Wood has always been my material, the only one that I really know and love. I taught myself the craft of wood working when I began my career, and it has served me ever since. It is an extension of my love of nature. There was an early seminal moment when I dragged a long-fallen log out of the woods with an old forester. As we ran it through a sawmill, still all covered in forest floor fungus and growth, it peeled in half revealing the beautiful grain inside. That was the moment I saw the connection between wild nature, where I love to hike in ancient forests, and my craft. No other material has this innately natural and living feel. Metal is hard and recalcitrant; clay is cold, wet and floppy; textiles have no structure, and so on.
The beauty of wood comes at a price. Unlike those other materials, it is not man-made and homogenous. When it dries it shrinks differently in different directions, and after drying it continues to move and breathe. So you have to learn to work with it -- you can't fight it. Over the centuries, craftsmen have developed ways of accommodating its peculiarities and these cannot be lightly ignored, even today with all our sophisticated technologies . My ideas and designs evolve out of my relationship with wood, rather than being imposed onto it.
My favorite pieces have been the series of 'Rafts' I made about 15 years ago. And probably the best one of these is the Body Raft, now manufactured by Cappellini. I built them with steam-bent American white ash and hoop pine plywood from Australia. At the same time I also did a really exciting sculptural project for a client in Regensburg Germany, which took the structure of the rafts into a whole new scale.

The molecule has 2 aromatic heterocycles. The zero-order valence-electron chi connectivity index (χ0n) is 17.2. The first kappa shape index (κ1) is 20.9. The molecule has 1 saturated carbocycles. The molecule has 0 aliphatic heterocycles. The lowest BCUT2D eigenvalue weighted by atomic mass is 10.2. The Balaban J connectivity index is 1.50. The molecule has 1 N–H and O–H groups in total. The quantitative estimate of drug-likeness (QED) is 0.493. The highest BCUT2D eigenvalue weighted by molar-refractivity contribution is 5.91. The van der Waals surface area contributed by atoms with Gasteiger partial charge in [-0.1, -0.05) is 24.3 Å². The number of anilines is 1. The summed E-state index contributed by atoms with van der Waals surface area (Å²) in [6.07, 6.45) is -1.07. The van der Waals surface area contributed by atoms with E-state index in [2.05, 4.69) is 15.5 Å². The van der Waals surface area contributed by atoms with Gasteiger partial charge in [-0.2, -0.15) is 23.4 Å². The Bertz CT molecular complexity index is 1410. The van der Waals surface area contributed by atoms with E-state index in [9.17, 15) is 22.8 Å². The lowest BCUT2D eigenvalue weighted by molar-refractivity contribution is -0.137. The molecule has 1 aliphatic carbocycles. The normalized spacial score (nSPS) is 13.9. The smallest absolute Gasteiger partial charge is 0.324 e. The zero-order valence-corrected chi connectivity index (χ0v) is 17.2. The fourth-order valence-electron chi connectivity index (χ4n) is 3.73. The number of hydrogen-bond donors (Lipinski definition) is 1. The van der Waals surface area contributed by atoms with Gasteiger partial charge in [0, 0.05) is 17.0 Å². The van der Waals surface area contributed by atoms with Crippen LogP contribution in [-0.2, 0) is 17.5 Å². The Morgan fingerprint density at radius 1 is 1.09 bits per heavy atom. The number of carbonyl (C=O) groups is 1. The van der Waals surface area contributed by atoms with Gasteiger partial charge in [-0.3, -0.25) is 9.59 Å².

Since I started working with wood, the world has changed and now we know that our demands on the planet are too great. We have to drastically cut our pollution and carbon emissions. Wood has hence become the perfect material: trees take carbon out of the air while growing, and lock it up in the wood; and at the end of life the wood decays back into nature without any pollution, except for the glues. So wood is doubly beautiful.
Today new technologies are opening up new ways of working with wood, and I find this really exciting. One of these is thermally-modifying (TM) the wood so that any species can become durable outdoors. We were always being asked if our furniture could be used outdoors and we always had to say no. So when I heard that AHEC was making TM American ash available I was very keen to use it for the Seed to Seat project. In addition to its new durability, the TM ash is also turned a gorgeous deep red-brown.
We have worked with TM timber before and know that it is less flexible and more brittle than normal timber. This had to influence how I designed with it. I had to forgo my characteristic curves and design with straight lines -- well mostly! I did manage to incorporate the cross-sectional curve of the seat, which I think is a powerful element of the design when contrasted with the other angular forms. I think that the result is a very strong design that reflects well the material it is made from. I thoroughly enjoyed making it.